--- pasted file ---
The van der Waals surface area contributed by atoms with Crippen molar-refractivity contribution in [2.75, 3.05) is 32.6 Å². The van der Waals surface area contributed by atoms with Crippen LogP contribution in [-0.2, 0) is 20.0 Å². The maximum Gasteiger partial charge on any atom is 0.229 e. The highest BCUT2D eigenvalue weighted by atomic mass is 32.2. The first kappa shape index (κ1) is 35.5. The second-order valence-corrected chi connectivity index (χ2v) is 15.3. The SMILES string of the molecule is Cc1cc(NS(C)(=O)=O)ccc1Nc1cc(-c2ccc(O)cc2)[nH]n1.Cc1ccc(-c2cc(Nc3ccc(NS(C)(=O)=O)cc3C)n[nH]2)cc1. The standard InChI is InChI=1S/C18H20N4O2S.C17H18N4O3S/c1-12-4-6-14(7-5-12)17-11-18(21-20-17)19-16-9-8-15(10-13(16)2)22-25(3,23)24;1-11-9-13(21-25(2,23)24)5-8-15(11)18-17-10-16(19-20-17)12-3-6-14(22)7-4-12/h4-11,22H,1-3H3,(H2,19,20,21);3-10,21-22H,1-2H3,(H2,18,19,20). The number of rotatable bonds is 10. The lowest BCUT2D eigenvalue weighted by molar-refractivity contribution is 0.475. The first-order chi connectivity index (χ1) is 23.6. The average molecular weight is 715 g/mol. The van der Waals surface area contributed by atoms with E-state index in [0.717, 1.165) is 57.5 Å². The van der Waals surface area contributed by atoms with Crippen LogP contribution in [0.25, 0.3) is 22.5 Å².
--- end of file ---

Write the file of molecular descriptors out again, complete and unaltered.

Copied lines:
The van der Waals surface area contributed by atoms with Crippen molar-refractivity contribution in [2.75, 3.05) is 32.6 Å². The van der Waals surface area contributed by atoms with Crippen LogP contribution in [-0.2, 0) is 20.0 Å². The maximum Gasteiger partial charge on any atom is 0.229 e. The highest BCUT2D eigenvalue weighted by atomic mass is 32.2. The first kappa shape index (κ1) is 35.5. The second-order valence-corrected chi connectivity index (χ2v) is 15.3. The SMILES string of the molecule is Cc1cc(NS(C)(=O)=O)ccc1Nc1cc(-c2ccc(O)cc2)[nH]n1.Cc1ccc(-c2cc(Nc3ccc(NS(C)(=O)=O)cc3C)n[nH]2)cc1. The standard InChI is InChI=1S/C18H20N4O2S.C17H18N4O3S/c1-12-4-6-14(7-5-12)17-11-18(21-20-17)19-16-9-8-15(10-13(16)2)22-25(3,23)24;1-11-9-13(21-25(2,23)24)5-8-15(11)18-17-10-16(19-20-17)12-3-6-14(22)7-4-12/h4-11,22H,1-3H3,(H2,19,20,21);3-10,21-22H,1-2H3,(H2,18,19,20). The number of rotatable bonds is 10. The lowest BCUT2D eigenvalue weighted by molar-refractivity contribution is 0.475. The first-order chi connectivity index (χ1) is 23.6. The average molecular weight is 715 g/mol. The van der Waals surface area contributed by atoms with E-state index in [0.717, 1.165) is 57.5 Å². The van der Waals surface area contributed by atoms with Crippen LogP contribution in [0.25, 0.3) is 22.5 Å².